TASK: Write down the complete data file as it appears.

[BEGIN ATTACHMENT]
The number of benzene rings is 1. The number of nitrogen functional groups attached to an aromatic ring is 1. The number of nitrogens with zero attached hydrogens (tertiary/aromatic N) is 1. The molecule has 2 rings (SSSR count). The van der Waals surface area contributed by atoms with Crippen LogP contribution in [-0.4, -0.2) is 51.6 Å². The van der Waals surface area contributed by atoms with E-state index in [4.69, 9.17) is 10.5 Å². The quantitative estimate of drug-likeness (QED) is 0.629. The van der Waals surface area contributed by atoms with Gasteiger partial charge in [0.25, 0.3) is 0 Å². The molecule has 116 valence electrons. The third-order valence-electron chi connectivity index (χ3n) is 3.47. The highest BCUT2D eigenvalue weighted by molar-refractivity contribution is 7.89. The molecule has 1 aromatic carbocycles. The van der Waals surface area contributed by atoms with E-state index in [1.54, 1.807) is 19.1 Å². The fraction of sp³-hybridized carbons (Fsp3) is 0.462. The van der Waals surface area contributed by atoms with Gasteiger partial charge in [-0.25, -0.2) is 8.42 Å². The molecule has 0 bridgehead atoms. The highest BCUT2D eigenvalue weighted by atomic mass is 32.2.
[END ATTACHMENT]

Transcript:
The number of benzene rings is 1. The number of nitrogen functional groups attached to an aromatic ring is 1. The number of nitrogens with zero attached hydrogens (tertiary/aromatic N) is 1. The molecule has 2 rings (SSSR count). The van der Waals surface area contributed by atoms with Crippen LogP contribution in [-0.4, -0.2) is 51.6 Å². The van der Waals surface area contributed by atoms with E-state index in [4.69, 9.17) is 10.5 Å². The quantitative estimate of drug-likeness (QED) is 0.629. The van der Waals surface area contributed by atoms with Gasteiger partial charge in [0.25, 0.3) is 0 Å². The molecule has 116 valence electrons. The third-order valence-electron chi connectivity index (χ3n) is 3.47. The highest BCUT2D eigenvalue weighted by molar-refractivity contribution is 7.89. The molecule has 1 aromatic carbocycles. The van der Waals surface area contributed by atoms with E-state index in [1.54, 1.807) is 19.1 Å². The fraction of sp³-hybridized carbons (Fsp3) is 0.462. The van der Waals surface area contributed by atoms with Gasteiger partial charge in [-0.25, -0.2) is 8.42 Å². The molecule has 0 bridgehead atoms. The highest BCUT2D eigenvalue weighted by atomic mass is 32.2.